This report documents the findings of an evaluation study of the impacts of N2Africa, a ten-year ‘research-in-development’ project that aimed to harness nitrogen fixation for the benefit of small-scale farmers of legume crops. The study analysed N2Africa’s contribution to development outcomes using the methodology of process tracing as a structured way of critically reviewing the change process.
The evaluation focused on N2Africa’s activities in Ghana and Ethiopia. In Ghana, the evaluators examined the evidence base underlying the contribution claim, ‘N2Africa has been a relevant contributory factor in the expansion of soybean production in northern Ghana’. In Ethiopia, they verified the claim that ‘N2Africa has contributed to the increase in production, distribution, uptake and expansion of market demand for legume inoculants’. The evaluation identified the critical causal assumptions underlying the project’s Theory of Change in each case. After reviewing available project documentation and other literature, additional data were gathered through stakeholder interviews. The study sought to verify whether the expected changes had taken place, and assessed the size and importance of N2Africa’s contribution to each of the observed outcomes.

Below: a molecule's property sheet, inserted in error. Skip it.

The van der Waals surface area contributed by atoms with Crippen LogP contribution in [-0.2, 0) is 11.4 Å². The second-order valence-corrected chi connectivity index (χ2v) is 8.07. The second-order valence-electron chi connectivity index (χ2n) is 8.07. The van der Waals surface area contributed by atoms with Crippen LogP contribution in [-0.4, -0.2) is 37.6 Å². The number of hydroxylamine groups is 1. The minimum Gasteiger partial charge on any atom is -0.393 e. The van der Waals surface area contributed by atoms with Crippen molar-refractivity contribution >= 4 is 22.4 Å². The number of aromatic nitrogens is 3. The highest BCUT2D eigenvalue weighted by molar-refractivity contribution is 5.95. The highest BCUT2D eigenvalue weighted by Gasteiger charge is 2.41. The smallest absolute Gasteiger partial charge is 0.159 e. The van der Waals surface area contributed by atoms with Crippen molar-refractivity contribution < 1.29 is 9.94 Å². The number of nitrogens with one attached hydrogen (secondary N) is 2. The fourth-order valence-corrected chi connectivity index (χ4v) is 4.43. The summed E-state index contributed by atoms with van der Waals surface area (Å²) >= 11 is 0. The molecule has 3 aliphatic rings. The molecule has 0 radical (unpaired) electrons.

The study found convincing evidence that N2Africa contributed substantially to a process of technological upgrading of soybean production in northern Ghana, yet the project played a relatively small part in the overall increase in soybean production in that region. In Ethiopia, there was clear evidence that N2Africa had made a decisive contribution to expanding the production and supply of legume inoculants, and had stimulated awareness of and demand for inoculants among small numbers of legume farmers. However, the project has only helped the market for legume inoculants to reach a small fraction of its potential.